• I also like to add quite a bit of sugar as that acts as a preservative. With the addition of lemon juice or citric acid, I am lowering the pH of the jam, especially in low-acid fruits such as blueberries.
  • I fill the jars almost to the top and make sure to create a good seal. This is something I check when opening a jar (if the lid comes off too easily, it wasn’t properly sealed).
  • Lastly, I understand science in that protein needs to be available for botulism to grow. Fruits don’t typically contain any protein at all. Therefore, I would not use the no water bath canning method for canning meat or beans or foods with protein in it.
  • Now, if in doubt you could check the pH of your jam with either pH strips or a pH meter. Simply put some of the jam in question on a spoon or in a small bowl and test it there according to the directions.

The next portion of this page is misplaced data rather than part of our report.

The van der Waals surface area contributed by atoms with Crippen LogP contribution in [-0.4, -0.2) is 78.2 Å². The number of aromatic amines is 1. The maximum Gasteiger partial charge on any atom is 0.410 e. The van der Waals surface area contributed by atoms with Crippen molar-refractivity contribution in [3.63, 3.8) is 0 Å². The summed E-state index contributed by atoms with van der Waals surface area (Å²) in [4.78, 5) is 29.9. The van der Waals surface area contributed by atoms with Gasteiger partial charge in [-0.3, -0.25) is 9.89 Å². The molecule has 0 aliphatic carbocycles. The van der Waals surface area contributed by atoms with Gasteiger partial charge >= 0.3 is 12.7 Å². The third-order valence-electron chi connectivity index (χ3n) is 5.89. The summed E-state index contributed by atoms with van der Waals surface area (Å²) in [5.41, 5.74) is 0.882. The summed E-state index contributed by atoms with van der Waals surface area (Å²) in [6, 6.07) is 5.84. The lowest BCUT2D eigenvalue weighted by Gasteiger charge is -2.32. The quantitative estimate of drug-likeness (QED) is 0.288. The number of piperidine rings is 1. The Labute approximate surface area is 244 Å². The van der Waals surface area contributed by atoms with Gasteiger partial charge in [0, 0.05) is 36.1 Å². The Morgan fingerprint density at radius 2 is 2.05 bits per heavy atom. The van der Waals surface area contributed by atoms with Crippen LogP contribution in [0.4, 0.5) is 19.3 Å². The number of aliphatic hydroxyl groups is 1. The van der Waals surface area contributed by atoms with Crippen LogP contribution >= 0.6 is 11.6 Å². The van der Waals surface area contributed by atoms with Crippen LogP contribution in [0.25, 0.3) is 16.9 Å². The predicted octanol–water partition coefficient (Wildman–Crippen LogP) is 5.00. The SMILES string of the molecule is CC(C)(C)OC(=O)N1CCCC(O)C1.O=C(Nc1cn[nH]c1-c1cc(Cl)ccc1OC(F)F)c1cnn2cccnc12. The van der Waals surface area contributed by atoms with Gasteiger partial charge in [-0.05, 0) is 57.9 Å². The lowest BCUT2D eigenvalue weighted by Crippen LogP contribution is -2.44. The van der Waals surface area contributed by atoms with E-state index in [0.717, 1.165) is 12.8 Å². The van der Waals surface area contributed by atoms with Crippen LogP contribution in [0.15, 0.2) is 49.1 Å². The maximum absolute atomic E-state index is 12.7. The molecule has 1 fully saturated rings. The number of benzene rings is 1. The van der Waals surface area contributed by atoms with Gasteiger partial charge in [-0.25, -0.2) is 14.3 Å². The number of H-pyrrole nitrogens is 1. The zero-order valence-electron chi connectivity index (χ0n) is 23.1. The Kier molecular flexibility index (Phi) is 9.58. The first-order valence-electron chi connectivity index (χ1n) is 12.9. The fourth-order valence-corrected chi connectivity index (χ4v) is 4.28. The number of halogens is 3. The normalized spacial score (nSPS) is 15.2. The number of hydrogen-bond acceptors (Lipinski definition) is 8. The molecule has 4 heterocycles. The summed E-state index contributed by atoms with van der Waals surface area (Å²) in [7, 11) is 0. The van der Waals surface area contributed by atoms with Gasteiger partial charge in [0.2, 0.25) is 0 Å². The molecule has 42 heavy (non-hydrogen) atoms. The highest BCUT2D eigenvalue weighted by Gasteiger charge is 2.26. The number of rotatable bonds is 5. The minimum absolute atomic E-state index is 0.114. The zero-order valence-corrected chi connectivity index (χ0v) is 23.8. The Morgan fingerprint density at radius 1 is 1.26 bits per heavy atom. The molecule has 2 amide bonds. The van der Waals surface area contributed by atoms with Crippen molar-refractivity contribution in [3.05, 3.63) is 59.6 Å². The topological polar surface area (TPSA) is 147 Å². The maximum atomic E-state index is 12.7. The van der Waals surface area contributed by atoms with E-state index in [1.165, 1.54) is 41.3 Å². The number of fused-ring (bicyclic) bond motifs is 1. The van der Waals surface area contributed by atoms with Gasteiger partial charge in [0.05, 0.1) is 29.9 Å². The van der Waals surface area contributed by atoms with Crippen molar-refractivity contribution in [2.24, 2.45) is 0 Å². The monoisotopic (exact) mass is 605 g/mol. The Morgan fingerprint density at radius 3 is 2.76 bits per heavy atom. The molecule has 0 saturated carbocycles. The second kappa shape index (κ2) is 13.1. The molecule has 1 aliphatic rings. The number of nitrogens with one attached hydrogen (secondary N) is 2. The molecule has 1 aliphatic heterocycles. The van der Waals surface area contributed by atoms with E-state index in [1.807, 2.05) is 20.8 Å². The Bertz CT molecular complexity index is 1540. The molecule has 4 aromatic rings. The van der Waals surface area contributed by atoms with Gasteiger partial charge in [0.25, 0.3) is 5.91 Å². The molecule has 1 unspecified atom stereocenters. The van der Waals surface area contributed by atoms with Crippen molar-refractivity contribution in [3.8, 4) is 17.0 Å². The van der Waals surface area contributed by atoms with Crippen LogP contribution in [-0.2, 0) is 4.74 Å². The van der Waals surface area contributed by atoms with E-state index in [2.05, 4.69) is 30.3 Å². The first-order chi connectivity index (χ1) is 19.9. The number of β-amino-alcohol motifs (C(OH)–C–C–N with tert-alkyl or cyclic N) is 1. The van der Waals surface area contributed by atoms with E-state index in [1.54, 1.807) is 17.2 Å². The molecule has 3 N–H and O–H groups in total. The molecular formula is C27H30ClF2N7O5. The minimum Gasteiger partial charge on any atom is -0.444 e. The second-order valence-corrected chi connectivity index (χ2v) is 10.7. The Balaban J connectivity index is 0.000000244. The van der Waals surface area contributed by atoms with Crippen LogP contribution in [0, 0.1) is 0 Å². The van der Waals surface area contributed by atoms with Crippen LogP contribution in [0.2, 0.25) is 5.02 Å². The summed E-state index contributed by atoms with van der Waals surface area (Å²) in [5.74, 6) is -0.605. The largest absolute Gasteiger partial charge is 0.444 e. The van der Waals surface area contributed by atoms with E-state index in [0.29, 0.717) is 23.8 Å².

So, I am thinking that the hot water processing recommendation is just another safety measure to basically rule out any chance of botulism.

homemade jam

More resources

Below, I am linking several resources that I find interesting. Again, I encourage you to research and educate yourself and use your best judgment.

A Washington Post article on this topic: https://www.washingtonpost.com/food/2021/08/26/jam-canning-safety-water-bath/

How Sugar preserves: https://www.scientificamerican.com/article/how-do-salt-and-sugar-pre/

Study on low pH to prevent botulism: https://pubmed.ncbi.nlm.nih.gov/39257/

German strawberry recipe: https://www.oetker.de/rezepte/r/erdbeer-konfituere

German video on jam making: https://www.youtube.com/watch?v=y01ysaT7Yjo

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I would love to hear all your -kind- comments and questions so that we can all learn from one another!